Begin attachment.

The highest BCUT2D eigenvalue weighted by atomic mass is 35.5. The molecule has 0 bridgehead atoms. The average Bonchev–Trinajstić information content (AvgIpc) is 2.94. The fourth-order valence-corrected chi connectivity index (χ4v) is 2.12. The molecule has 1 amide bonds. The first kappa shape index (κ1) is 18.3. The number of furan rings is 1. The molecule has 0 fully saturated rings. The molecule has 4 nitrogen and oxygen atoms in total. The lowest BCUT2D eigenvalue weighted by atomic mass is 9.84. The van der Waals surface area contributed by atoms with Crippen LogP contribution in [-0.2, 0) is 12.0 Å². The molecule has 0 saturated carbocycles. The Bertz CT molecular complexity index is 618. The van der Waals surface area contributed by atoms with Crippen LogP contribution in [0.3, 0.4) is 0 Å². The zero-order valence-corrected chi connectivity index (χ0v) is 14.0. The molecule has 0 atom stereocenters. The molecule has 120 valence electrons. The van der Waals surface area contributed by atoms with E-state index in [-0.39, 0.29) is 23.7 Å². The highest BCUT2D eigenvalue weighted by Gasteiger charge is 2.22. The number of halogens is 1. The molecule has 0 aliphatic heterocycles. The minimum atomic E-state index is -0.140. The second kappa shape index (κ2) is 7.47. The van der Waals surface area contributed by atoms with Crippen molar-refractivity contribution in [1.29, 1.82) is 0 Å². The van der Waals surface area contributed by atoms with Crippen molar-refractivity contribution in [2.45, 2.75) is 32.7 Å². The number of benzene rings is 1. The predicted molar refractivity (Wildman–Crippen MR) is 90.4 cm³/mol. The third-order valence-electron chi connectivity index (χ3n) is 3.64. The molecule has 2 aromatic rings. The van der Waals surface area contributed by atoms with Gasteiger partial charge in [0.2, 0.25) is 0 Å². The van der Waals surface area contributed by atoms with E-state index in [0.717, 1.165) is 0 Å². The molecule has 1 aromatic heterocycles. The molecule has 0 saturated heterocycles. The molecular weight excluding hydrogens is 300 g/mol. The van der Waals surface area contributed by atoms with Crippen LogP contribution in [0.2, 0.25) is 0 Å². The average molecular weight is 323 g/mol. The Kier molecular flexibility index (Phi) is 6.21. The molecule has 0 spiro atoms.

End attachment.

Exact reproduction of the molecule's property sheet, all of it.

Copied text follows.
The highest BCUT2D eigenvalue weighted by atomic mass is 35.5. The molecule has 0 bridgehead atoms. The average Bonchev–Trinajstić information content (AvgIpc) is 2.94. The fourth-order valence-corrected chi connectivity index (χ4v) is 2.12. The molecule has 1 amide bonds. The first kappa shape index (κ1) is 18.3. The number of furan rings is 1. The molecule has 0 fully saturated rings. The molecule has 4 nitrogen and oxygen atoms in total. The lowest BCUT2D eigenvalue weighted by atomic mass is 9.84. The van der Waals surface area contributed by atoms with Crippen LogP contribution in [-0.2, 0) is 12.0 Å². The molecule has 0 saturated carbocycles. The Bertz CT molecular complexity index is 618. The van der Waals surface area contributed by atoms with Crippen LogP contribution in [0.3, 0.4) is 0 Å². The zero-order valence-corrected chi connectivity index (χ0v) is 14.0. The molecule has 0 atom stereocenters. The molecule has 120 valence electrons. The van der Waals surface area contributed by atoms with E-state index in [-0.39, 0.29) is 23.7 Å². The highest BCUT2D eigenvalue weighted by Gasteiger charge is 2.22. The number of halogens is 1. The molecule has 0 aliphatic heterocycles. The minimum atomic E-state index is -0.140. The second kappa shape index (κ2) is 7.47. The van der Waals surface area contributed by atoms with Crippen molar-refractivity contribution in [1.29, 1.82) is 0 Å². The van der Waals surface area contributed by atoms with Crippen molar-refractivity contribution in [2.45, 2.75) is 32.7 Å². The number of benzene rings is 1. The predicted molar refractivity (Wildman–Crippen MR) is 90.4 cm³/mol. The third-order valence-electron chi connectivity index (χ3n) is 3.64. The molecule has 2 aromatic rings. The van der Waals surface area contributed by atoms with Gasteiger partial charge in [0.2, 0.25) is 0 Å². The van der Waals surface area contributed by atoms with E-state index in [0.717, 1.165) is 0 Å². The molecule has 1 aromatic heterocycles. The molecule has 0 saturated heterocycles. The molecular weight excluding hydrogens is 300 g/mol. The van der Waals surface area contributed by atoms with Crippen LogP contribution in [0.2, 0.25) is 0 Å². The average molecular weight is 323 g/mol. The Kier molecular flexibility index (Phi) is 6.21. The molecule has 0 spiro atoms.